All of the programmes we run at the Entrepreneurship Centre are highly relevant for any entrepreneur. Events like OSEF, our flagship conference, projects like the Entrepreneurship Project and funding opportunities like the Oxford Seed Fund offer future and existing entrepreneurs opportunities to engage. We have an amazing community of entrepreneurs and business leaders, known as the oNetwork, which support SBS students and alumni. Outside of the Business School, resources like Enterprising Oxford create a platform where you can find out what’s going on in the entrepreneurial ecosystem. Reaching out to those already in your networks but also potential connections who can share their own experiences is a valuable way to learn from others.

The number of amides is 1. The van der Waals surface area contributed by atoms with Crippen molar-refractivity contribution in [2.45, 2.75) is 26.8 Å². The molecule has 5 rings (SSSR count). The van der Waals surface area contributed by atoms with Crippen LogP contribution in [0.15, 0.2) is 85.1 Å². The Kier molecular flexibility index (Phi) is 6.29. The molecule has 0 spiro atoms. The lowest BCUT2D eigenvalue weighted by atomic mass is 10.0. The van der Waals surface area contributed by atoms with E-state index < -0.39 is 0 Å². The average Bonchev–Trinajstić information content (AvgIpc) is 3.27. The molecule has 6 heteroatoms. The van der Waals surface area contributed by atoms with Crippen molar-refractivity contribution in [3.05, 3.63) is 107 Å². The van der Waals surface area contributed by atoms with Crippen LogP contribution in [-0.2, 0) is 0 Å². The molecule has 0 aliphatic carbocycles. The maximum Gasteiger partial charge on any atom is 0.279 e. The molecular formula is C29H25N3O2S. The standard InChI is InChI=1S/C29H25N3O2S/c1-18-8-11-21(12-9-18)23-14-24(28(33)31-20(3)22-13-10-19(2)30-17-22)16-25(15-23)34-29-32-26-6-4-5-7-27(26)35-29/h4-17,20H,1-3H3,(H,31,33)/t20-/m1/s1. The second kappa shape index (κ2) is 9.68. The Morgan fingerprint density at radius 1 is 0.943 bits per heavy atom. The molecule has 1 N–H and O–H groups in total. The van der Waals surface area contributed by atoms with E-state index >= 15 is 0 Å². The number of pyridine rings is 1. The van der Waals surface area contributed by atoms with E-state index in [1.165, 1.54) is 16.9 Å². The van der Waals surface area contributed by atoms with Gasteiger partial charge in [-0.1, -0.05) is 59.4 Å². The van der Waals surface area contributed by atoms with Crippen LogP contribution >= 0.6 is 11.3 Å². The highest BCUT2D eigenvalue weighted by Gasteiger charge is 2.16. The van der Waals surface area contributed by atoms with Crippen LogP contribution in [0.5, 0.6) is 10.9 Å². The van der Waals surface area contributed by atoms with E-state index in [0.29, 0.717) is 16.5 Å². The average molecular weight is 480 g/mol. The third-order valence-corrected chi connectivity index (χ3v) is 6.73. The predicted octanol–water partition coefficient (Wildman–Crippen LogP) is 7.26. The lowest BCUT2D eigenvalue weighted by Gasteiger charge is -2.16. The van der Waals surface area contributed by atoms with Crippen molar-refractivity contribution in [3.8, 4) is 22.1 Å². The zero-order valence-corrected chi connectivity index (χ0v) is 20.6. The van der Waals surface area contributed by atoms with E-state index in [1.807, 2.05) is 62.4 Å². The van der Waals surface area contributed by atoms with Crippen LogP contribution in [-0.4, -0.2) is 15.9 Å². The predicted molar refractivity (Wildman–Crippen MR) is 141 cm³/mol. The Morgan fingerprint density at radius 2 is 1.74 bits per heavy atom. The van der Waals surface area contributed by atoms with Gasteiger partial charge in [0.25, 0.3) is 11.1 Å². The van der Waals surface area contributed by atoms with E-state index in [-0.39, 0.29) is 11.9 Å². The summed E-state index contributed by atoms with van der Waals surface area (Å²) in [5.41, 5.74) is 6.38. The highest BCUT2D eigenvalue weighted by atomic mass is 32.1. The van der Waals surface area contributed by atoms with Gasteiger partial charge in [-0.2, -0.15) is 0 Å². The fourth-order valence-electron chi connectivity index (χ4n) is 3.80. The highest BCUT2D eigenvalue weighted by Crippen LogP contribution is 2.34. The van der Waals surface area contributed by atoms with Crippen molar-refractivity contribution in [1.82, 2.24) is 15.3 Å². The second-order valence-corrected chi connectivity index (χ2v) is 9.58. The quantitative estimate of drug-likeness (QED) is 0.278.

How do you think institutions such as the University of Oxford could better support women entrepreneurs?
The University of Oxford is a very broad space with a lot going on, and therefore navigating it can be a challenge particularly when there are always new initiatives and groups. Regardless of you stage on the entrepreneurial journey, support that helps the navigation process helps to ‘digest’ what’s going on.

Any last words of advice?
Whether you have an idea, have already started a venture or looking for inspiration make the most of the networks and support available at Oxford that can be of use now but also further down the line. Be proactive!